Imagine that we punch a small hole in the side of a tank of liquid. We can use Bernoulli’s Equation to figure out the efflux speed: how fast the liquid will flow out of the hole.
Let the bottom of the tank be our horizontal reference level, and choose Point 1 to be at the surface of the liquid and Point 2 to be at the hole where the water shoots out. First, the pressure at Point 1 is atmospheric pressure; and the emerging stream at Point 2 is open to the air, so it’s at atmospheric pressure too. Therefore, P1 = P2, and these terms cancel out of Bernoulli’s Equation. Next, since the area at Point 1 is so much greater than at Point 2, we can assume that v1, the speed at which the water level in the tank drops, is much lower than v2, the speed at which the water shoots out of the hole. (Remember that by the Continuity Equation, A1v1 = A2v2; since A1 >> A2, we’ll have v1 << v2.) Because v1 << v2, we can say that v1 ≈ 0 and ignore v1 in this case. So, Bernoulli’s Equation becomes
Solving for v2, we get
This is called Torricelli’s theorem. This result should look familiar; it’s the same formula that tells us how fast an object is going after it has fallen a distance h from rest.
Example 8.15 In the figure below, a pump forces water at a constant flow rate through a pipe whose cross-sectional area, A, gradually decreases: at the exit point, A has decreased to 1/3 its value at the beginning of the pipe. If y = 60 cm and the flow speed of the water just after it leaves the pump (Point 1 in the figure) is 1 m/s, what is the gauge pressure at Point 1?
Solution. We’ll apply Bernoulli’s Equation to Point 1 and the exit point, Point 2. We’ll choose the level of Point 1 as the horizontal reference level; this makes y1 = 0. Now, because the cross-sectional area of the pipe decreases by a factor of 3 between Points 1 and 2, the flow speed must increase by a factor of 3; that is, v2 = 3v1. Since the pressure at Point 2 is patm, Bernoulli’s Equation becomes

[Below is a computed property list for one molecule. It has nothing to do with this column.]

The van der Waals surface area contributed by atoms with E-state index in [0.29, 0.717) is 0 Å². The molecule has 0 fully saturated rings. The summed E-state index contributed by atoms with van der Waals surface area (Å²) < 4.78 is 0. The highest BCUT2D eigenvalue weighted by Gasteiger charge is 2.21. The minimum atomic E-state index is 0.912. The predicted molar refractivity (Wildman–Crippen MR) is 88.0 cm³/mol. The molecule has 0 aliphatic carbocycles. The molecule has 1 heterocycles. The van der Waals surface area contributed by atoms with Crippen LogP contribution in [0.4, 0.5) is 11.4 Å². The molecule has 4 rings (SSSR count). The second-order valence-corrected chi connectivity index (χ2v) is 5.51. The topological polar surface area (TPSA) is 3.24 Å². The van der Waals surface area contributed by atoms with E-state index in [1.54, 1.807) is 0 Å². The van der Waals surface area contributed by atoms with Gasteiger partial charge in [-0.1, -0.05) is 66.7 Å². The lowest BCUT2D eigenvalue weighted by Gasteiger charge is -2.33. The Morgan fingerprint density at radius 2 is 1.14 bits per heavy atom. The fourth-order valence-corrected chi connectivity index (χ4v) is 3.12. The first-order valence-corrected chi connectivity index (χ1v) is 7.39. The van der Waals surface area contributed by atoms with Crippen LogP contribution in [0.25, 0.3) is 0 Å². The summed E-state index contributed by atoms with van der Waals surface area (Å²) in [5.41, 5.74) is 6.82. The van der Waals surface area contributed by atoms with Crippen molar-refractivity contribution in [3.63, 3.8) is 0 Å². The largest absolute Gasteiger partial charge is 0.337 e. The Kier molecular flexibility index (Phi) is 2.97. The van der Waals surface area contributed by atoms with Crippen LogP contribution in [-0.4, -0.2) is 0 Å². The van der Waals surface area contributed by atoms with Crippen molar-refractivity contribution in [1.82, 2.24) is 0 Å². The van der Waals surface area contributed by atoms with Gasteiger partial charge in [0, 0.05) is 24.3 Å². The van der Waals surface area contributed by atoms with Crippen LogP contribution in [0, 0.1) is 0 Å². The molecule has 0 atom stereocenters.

Example 8.16 What does Bernoulli’s Equation tell us about a fluid at rest in a container open to the atmosphere?
Solution. Consider the figure below:
Because the fluid in the tank is at rest, both v1 and v2 are zero, and Bernoulli’s Equation becomes
P1 + ρgy1 = P2 + ρgy2
Since P1 = Patm, if we solve this equation for P2, we get
P2 = Patm + ρg(y1 − y2) = Patm + ρgh
which is the same formula we found earlier for hydrostatic pressure.
Example 8.17 The side of an above-ground pool is punctured, and water gushes out through the hole. If the total depth of the pool is 2.5 m, and the puncture is 1 m above ground level, what is the efflux speed of the water?
Solution. Torricelli’s Theorem is v = , where h is the distance from the surface of the pool down to the hole. If the puncture is 1 m above ground level, then it’s 2.5 – 1 = 1.5 m below the surface of the water (because the pool is 2.5 m deep). Therefore, the efflux speed will be
THE BERNOULLI EFFECT
Consider the two points labeled in the pipe shown below:
Since the heights y1 and y2 are equal in this case, the terms in Bernoulli’s Equation that involve the heights will cancel, leaving us with
We already know from the Continuity Equation (f = Av) that the speed increases as the cross-sectional area of the pipe decreases; that is, since A2 < A1, we know that v2 > v1, so the equation above tells us that P2 < P1. This shows that
The pressure is lower where the flow speed is greater.
This is known as the Bernoulli (or Venturi) effect, and is illustrated in the figure below.
The height of the liquid column above Point 2 is less than the height of the liquid column above Point 1, because the pressure at Point 2 is lower than at Point 1, due to the fact that the flow speed at Point 2 is greater than at Point 1.